When we form a team, it seems like the most important part is simply recruiting. We spend lots of time thinking about who should come onboard, we interview a variety of candidates and imagine how comfortable it will be to work with the different combination of personalities and skills. We worry about the possible conflicts and whether we would be able to work through them or not.
All that enthusiasm when forming a group doesn’t allow us to focus on the true important factor: The construction of a “team”.
What is a team? How many definitions exist or could exist? Why should we point out the difference between a team and a simple working group?
The Argentine Sports Psychologist Carlos Giesenow described in his book “Psicología de los Equipos Deportivos” (Giesenow, 2007) a really interesting approach on the significance of BEING a team.
The work of a team doesn’t happen by magic. It doesn’t work by simply saying we should do it. There is a certain amount of conscious effort needed.
Members must have chemistry to act as a really cohesive unit, where each member feels he is being treated with respect in a cooperative and supportive environment.
Team Building in Rugby Goes Beyond Recruiting
As a working group is only a group working together, a team has to go beyond recruiting individuals. The team must have chemistry, unity in their objectives and goals, respect for the roles and opinions of each member, trust in the capacity and skills, strengths and cooperation of everybody involved.
In order to get all the necessary elements of a team you must have a fluid and sincere communication between team mates.
Further into Giesenow’s book, he defines teams, based on 6 basic elements:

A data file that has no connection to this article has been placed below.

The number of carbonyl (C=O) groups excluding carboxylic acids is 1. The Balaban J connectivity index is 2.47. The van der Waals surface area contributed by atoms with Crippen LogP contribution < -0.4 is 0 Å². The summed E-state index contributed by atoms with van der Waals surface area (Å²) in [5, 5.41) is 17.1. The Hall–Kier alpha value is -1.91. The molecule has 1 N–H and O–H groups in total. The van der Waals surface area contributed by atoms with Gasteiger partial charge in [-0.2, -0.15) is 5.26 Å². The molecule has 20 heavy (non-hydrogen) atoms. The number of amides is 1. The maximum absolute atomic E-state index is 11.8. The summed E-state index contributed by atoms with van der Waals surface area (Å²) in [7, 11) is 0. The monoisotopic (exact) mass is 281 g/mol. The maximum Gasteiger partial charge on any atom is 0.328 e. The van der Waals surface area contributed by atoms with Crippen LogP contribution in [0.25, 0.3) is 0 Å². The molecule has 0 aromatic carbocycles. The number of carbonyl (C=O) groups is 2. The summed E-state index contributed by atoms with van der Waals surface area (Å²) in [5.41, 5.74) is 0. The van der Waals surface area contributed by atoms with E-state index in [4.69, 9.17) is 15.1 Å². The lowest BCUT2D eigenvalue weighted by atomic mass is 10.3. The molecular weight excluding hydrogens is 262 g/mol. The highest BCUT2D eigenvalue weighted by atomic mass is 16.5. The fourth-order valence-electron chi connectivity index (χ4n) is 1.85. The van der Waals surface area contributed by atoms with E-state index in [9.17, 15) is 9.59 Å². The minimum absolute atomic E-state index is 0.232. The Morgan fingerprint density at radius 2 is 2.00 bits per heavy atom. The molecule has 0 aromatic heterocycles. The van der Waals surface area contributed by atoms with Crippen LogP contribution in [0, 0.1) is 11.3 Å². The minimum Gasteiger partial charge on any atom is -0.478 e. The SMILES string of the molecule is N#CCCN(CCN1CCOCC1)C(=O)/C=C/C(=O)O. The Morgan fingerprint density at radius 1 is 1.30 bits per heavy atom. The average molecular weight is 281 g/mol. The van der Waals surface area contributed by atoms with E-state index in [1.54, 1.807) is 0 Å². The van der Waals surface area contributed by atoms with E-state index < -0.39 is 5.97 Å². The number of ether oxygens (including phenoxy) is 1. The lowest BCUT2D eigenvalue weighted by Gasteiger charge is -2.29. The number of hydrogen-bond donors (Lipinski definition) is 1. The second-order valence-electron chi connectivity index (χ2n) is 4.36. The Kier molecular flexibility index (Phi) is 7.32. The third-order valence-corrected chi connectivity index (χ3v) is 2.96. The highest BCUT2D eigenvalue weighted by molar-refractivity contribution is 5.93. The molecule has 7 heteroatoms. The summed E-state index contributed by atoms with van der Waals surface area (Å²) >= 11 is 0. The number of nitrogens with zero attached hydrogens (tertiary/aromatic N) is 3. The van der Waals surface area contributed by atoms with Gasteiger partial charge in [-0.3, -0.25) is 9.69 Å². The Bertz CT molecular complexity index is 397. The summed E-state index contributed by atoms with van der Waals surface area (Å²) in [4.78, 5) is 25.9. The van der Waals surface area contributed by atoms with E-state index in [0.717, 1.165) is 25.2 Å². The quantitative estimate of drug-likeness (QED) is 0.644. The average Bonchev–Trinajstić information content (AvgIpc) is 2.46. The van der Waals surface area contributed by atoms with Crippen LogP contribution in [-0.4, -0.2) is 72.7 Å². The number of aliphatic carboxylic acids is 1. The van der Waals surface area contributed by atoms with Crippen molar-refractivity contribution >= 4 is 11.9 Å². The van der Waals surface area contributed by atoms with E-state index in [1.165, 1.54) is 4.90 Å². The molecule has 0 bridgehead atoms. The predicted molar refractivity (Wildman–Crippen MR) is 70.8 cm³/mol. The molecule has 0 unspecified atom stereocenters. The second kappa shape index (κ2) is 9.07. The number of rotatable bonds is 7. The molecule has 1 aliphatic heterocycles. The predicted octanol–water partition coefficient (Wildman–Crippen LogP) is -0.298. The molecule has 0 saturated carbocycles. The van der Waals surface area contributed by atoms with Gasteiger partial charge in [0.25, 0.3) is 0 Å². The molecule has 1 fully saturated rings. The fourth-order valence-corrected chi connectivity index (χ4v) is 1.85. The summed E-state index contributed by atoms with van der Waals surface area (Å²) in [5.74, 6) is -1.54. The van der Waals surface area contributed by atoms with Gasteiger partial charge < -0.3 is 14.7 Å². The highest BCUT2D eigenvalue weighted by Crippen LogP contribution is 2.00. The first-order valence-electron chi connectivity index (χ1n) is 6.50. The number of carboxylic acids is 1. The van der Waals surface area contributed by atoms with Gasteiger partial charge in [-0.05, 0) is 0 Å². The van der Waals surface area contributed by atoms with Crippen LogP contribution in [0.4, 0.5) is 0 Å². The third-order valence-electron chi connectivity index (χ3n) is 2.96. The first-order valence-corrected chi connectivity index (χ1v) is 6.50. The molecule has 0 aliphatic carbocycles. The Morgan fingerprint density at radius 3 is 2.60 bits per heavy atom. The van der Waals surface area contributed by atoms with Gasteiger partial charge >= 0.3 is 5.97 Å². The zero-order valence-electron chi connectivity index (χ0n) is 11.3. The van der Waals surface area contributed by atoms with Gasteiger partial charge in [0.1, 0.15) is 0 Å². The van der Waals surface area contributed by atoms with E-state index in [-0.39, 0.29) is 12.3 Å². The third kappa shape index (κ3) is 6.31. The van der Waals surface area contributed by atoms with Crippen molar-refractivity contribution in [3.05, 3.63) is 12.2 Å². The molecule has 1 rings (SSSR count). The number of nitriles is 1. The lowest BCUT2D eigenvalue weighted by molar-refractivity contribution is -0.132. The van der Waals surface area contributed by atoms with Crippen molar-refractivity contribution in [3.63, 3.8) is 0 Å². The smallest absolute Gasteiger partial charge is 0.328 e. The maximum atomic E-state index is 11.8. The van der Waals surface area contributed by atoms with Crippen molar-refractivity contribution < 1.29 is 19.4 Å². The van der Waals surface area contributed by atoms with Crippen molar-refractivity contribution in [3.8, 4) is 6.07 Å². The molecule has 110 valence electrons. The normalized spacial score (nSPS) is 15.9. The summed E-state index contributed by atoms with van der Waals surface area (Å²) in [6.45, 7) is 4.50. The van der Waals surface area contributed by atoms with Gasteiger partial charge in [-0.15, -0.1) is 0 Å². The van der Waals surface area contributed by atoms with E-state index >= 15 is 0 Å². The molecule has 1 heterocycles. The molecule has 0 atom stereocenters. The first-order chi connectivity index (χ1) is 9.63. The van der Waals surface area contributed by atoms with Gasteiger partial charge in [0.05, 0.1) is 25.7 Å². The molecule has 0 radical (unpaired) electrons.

- Effective communication
- Chemistry to achieve synergy
- Identity as part of a team
- Active contribution of participants
According to the author, without these elements, a group is simply going to stagnate and will never be a team. Therefor it will certainly not work as a one.
This becomes really important in coaches and staff committed to Youth Rugby Development, simply because creating a proper team environment among coaches will definitely help you build a strong team of players as well.
Now, some of you may be thinking “but in youth development we focus on developing players… not teams”. If you think that, you may be right. But, after many years of experience on youth development in rugby, I can tell you: young players care both for rugby and having fun.
Having fun has a lot to do with enjoying being part of a team. On the other hand, “team players” can help us achieve better results in comparison to other self-centered players of similar technical skills.
We will discuss more on these important elements and which tools do we have to build strong and effective teams in our Special Workshop on January 20th, at USA Rugby’s National Development Summit 2018, in Denver.
Register today at http://www.rugbysummit.com/#register and join us!